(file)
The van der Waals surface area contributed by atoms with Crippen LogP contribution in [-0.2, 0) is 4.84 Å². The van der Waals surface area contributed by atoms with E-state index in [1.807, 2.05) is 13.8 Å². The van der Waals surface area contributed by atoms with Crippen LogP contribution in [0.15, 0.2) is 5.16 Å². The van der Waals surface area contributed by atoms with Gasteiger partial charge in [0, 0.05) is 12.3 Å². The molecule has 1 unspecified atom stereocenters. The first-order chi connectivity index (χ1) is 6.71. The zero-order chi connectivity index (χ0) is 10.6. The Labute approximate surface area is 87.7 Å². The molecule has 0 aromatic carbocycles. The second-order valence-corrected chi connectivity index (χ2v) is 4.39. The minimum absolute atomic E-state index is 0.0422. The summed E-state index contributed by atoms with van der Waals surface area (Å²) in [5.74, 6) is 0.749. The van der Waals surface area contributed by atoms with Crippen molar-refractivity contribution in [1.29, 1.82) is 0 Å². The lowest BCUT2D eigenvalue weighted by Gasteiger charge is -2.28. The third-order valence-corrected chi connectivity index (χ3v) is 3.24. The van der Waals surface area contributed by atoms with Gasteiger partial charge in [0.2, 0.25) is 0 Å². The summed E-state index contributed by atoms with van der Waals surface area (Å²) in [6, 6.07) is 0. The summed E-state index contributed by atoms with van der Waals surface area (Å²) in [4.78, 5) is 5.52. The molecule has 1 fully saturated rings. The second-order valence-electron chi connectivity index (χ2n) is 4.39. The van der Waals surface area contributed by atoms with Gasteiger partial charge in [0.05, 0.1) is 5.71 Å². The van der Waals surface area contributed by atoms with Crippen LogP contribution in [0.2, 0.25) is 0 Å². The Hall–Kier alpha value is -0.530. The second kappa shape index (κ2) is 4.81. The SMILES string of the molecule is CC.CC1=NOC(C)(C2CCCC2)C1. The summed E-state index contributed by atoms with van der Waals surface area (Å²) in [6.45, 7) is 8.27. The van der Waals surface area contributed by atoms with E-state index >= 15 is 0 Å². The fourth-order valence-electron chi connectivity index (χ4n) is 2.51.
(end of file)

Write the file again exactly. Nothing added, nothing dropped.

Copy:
The van der Waals surface area contributed by atoms with Crippen LogP contribution in [-0.2, 0) is 4.84 Å². The van der Waals surface area contributed by atoms with E-state index in [1.807, 2.05) is 13.8 Å². The van der Waals surface area contributed by atoms with Crippen LogP contribution in [0.15, 0.2) is 5.16 Å². The van der Waals surface area contributed by atoms with Gasteiger partial charge in [0, 0.05) is 12.3 Å². The molecule has 1 unspecified atom stereocenters. The first-order chi connectivity index (χ1) is 6.71. The zero-order chi connectivity index (χ0) is 10.6. The Labute approximate surface area is 87.7 Å². The molecule has 0 aromatic carbocycles. The second-order valence-corrected chi connectivity index (χ2v) is 4.39. The minimum absolute atomic E-state index is 0.0422. The summed E-state index contributed by atoms with van der Waals surface area (Å²) in [5.74, 6) is 0.749. The van der Waals surface area contributed by atoms with Crippen molar-refractivity contribution in [1.29, 1.82) is 0 Å². The lowest BCUT2D eigenvalue weighted by Gasteiger charge is -2.28. The third-order valence-corrected chi connectivity index (χ3v) is 3.24. The van der Waals surface area contributed by atoms with Gasteiger partial charge in [0.2, 0.25) is 0 Å². The summed E-state index contributed by atoms with van der Waals surface area (Å²) in [6, 6.07) is 0. The summed E-state index contributed by atoms with van der Waals surface area (Å²) in [4.78, 5) is 5.52. The molecule has 1 fully saturated rings. The second-order valence-electron chi connectivity index (χ2n) is 4.39. The van der Waals surface area contributed by atoms with Gasteiger partial charge in [0.05, 0.1) is 5.71 Å². The van der Waals surface area contributed by atoms with Crippen LogP contribution in [0.2, 0.25) is 0 Å². The Hall–Kier alpha value is -0.530. The second kappa shape index (κ2) is 4.81. The SMILES string of the molecule is CC.CC1=NOC(C)(C2CCCC2)C1. The summed E-state index contributed by atoms with van der Waals surface area (Å²) in [6.45, 7) is 8.27. The van der Waals surface area contributed by atoms with E-state index >= 15 is 0 Å². The fourth-order valence-electron chi connectivity index (χ4n) is 2.51.